Derelicts, Drunks, Hippies, and Queers: Fred Burkhart’s Life in Photographs / Hyperallergic

Fred Burkhart, “Burnt Out Hippie (Sunset Terrace), Venice California” (1970)

I first spotted artist Fred Burkhart’s advertisements for nude female models plastered around local Chicago hippie, vegetarian, artist hangouts. I was 16 years old. The ads said something like: “Nude models needed for figure drawing class at Burkhart Studios. We pay $60 for three hours. Must be 18 years old.” I was ecstatic about the prospect of earning money by just posing nude while a bunch of artists drew interpretations of my body, and so I called up Burkhart and told him that I was available for modeling. I lied about my age. When I showed up 15 minutes before class started, Burkhart didn’t ask me for an ID, but he must have known that I was too young to model.

I only modeled for Burkhart’s figure drawing class twice, because after he proudly showed me an up-close-and-personal interpretation of my labia that he drew, I decided that I should probably keep my clothes on. I did continue to drop by the weekly coffeehouse, Burkhart Underground, an alcohol-free Sunday evening series of open mics, poetry readings, and art exhibitions that ran from 1998 to 2005. In the lair-like underground space, smoke from cigarettes and incense tangled under dim red lights while folks relaxed, drew or scribbled on sketchpads while listening to a poet, musician, or performer read their latest masterpiece. This was all part of Burkhart Studios — Fred’s home, artistic center, and communal gathering place from 1986 until 2005, when the gentification powers that be pushed him out.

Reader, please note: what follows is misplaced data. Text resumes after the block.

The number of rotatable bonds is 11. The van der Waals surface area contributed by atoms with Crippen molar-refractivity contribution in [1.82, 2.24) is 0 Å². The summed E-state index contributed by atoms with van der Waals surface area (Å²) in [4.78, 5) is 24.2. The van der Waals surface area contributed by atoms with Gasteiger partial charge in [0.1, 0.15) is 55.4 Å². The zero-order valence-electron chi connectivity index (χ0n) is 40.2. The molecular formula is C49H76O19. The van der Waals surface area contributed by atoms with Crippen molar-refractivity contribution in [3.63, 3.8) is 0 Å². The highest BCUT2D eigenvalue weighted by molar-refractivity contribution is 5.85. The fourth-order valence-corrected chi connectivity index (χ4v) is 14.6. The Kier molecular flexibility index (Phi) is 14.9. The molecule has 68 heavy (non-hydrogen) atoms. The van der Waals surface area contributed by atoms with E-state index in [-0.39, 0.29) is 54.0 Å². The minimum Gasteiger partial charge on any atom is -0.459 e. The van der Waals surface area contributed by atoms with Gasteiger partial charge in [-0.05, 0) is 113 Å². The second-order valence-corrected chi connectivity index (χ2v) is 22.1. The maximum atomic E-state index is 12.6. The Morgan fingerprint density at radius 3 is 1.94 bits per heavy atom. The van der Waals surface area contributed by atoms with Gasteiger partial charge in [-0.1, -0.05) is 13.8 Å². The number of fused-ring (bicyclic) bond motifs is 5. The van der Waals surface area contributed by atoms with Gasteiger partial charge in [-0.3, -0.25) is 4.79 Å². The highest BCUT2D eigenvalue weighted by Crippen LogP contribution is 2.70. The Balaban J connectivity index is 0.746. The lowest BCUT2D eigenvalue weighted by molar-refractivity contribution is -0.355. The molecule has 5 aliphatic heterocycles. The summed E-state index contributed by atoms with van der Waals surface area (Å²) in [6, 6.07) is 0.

Burkhart’s Underground is also the name of the beat artist’s current solo exhibition at Alibi Gallery. His 58 black-and-white photographs of derelicts, drunks, hippies, queers, KKK members, children, and fetishists play out like a photo album of all the various people living on the margins of society whom Burkhart encountered during his life. Besides them, he also ran into Jack Kevorkian, aka Dr. Death, who believed in a terminal patient’s right to die by physician-assisted suicide, and the first female neurosurgeon, Toby Goldstein; both of them appear in Burkhart’s photographs. Burkhart now lives with the “Jesus people” in Chicago’s Uptown neighborhood, where he is dying of bone cancer. The doctors say that his bones look like Swiss cheese. In August 2012, they gave him six months to live. This exhibition is his first in a formal gallery setting, and will most likely be his last.

Read the full review of “Burkhart’s Underground” on Hyperallergic: